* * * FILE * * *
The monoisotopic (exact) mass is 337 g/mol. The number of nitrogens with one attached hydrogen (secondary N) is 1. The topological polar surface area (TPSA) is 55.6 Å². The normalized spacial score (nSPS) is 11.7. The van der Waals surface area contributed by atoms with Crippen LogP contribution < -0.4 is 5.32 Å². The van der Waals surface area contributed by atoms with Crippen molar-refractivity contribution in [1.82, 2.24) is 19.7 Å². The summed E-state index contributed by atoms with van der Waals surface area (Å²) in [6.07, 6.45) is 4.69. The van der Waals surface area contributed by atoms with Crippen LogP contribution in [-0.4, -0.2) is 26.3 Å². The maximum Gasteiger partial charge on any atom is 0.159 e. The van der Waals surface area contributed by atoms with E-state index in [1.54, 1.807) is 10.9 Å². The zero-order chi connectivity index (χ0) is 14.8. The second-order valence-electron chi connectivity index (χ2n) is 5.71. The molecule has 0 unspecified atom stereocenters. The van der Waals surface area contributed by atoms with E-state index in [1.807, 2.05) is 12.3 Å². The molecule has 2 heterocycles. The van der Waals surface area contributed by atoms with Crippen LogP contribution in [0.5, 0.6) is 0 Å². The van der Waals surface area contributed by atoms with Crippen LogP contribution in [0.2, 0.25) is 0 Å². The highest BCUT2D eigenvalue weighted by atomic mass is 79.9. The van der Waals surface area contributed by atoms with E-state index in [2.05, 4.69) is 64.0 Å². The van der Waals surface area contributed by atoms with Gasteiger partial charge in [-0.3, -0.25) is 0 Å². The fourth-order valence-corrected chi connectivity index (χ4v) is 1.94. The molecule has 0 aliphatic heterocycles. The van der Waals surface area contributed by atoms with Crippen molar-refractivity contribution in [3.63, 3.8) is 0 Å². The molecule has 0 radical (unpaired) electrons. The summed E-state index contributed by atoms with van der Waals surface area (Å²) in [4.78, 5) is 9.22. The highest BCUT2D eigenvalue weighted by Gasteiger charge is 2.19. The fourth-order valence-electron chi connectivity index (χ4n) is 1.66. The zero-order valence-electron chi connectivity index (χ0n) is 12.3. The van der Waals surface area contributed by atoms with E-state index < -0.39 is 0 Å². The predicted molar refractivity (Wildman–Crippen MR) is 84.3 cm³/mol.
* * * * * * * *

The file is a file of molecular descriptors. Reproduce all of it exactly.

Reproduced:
The monoisotopic (exact) mass is 337 g/mol. The number of nitrogens with one attached hydrogen (secondary N) is 1. The topological polar surface area (TPSA) is 55.6 Å². The normalized spacial score (nSPS) is 11.7. The van der Waals surface area contributed by atoms with Crippen LogP contribution < -0.4 is 5.32 Å². The van der Waals surface area contributed by atoms with Crippen molar-refractivity contribution in [1.82, 2.24) is 19.7 Å². The summed E-state index contributed by atoms with van der Waals surface area (Å²) in [6.07, 6.45) is 4.69. The van der Waals surface area contributed by atoms with Crippen LogP contribution in [-0.4, -0.2) is 26.3 Å². The maximum Gasteiger partial charge on any atom is 0.159 e. The van der Waals surface area contributed by atoms with E-state index in [1.54, 1.807) is 10.9 Å². The zero-order chi connectivity index (χ0) is 14.8. The second-order valence-electron chi connectivity index (χ2n) is 5.71. The molecule has 0 unspecified atom stereocenters. The van der Waals surface area contributed by atoms with E-state index in [1.807, 2.05) is 12.3 Å². The molecule has 2 heterocycles. The van der Waals surface area contributed by atoms with Crippen LogP contribution in [0.5, 0.6) is 0 Å². The van der Waals surface area contributed by atoms with Crippen LogP contribution in [0.2, 0.25) is 0 Å². The highest BCUT2D eigenvalue weighted by atomic mass is 79.9. The van der Waals surface area contributed by atoms with E-state index in [2.05, 4.69) is 64.0 Å². The van der Waals surface area contributed by atoms with Gasteiger partial charge in [-0.3, -0.25) is 0 Å². The fourth-order valence-corrected chi connectivity index (χ4v) is 1.94. The molecule has 0 aliphatic heterocycles. The van der Waals surface area contributed by atoms with Crippen molar-refractivity contribution in [3.63, 3.8) is 0 Å². The molecule has 0 radical (unpaired) electrons. The summed E-state index contributed by atoms with van der Waals surface area (Å²) in [4.78, 5) is 9.22. The highest BCUT2D eigenvalue weighted by Gasteiger charge is 2.19. The fourth-order valence-electron chi connectivity index (χ4n) is 1.66. The zero-order valence-electron chi connectivity index (χ0n) is 12.3. The van der Waals surface area contributed by atoms with E-state index < -0.39 is 0 Å². The predicted molar refractivity (Wildman–Crippen MR) is 84.3 cm³/mol.